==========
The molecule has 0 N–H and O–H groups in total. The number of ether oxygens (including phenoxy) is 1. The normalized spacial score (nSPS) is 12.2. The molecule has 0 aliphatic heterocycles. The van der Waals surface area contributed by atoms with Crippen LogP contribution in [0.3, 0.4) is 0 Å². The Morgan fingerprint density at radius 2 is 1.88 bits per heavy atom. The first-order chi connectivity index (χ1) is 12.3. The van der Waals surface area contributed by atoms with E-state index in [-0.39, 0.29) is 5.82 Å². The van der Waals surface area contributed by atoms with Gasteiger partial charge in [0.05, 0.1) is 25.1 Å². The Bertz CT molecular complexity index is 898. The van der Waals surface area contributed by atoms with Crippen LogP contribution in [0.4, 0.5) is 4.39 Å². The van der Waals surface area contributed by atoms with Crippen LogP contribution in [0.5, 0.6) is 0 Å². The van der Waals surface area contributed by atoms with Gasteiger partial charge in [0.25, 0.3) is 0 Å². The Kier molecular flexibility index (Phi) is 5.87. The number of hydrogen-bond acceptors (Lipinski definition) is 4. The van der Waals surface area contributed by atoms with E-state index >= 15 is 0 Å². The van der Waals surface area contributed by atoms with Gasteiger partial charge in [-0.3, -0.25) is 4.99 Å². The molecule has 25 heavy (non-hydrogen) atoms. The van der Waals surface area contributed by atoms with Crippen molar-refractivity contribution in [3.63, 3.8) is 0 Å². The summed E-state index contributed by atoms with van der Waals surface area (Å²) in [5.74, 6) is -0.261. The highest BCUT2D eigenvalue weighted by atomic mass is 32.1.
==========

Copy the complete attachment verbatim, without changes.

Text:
The molecule has 0 N–H and O–H groups in total. The number of ether oxygens (including phenoxy) is 1. The normalized spacial score (nSPS) is 12.2. The molecule has 0 aliphatic heterocycles. The van der Waals surface area contributed by atoms with Crippen LogP contribution in [0.3, 0.4) is 0 Å². The Morgan fingerprint density at radius 2 is 1.88 bits per heavy atom. The first-order chi connectivity index (χ1) is 12.3. The van der Waals surface area contributed by atoms with E-state index in [-0.39, 0.29) is 5.82 Å². The van der Waals surface area contributed by atoms with Gasteiger partial charge in [0.05, 0.1) is 25.1 Å². The Bertz CT molecular complexity index is 898. The van der Waals surface area contributed by atoms with Crippen LogP contribution in [0.4, 0.5) is 4.39 Å². The van der Waals surface area contributed by atoms with Crippen LogP contribution in [0.5, 0.6) is 0 Å². The van der Waals surface area contributed by atoms with Gasteiger partial charge in [0.25, 0.3) is 0 Å². The Kier molecular flexibility index (Phi) is 5.87. The number of hydrogen-bond acceptors (Lipinski definition) is 4. The van der Waals surface area contributed by atoms with E-state index >= 15 is 0 Å². The van der Waals surface area contributed by atoms with Gasteiger partial charge in [-0.3, -0.25) is 4.99 Å². The molecule has 25 heavy (non-hydrogen) atoms. The van der Waals surface area contributed by atoms with Crippen molar-refractivity contribution in [3.63, 3.8) is 0 Å². The summed E-state index contributed by atoms with van der Waals surface area (Å²) in [5.74, 6) is -0.261. The highest BCUT2D eigenvalue weighted by atomic mass is 32.1.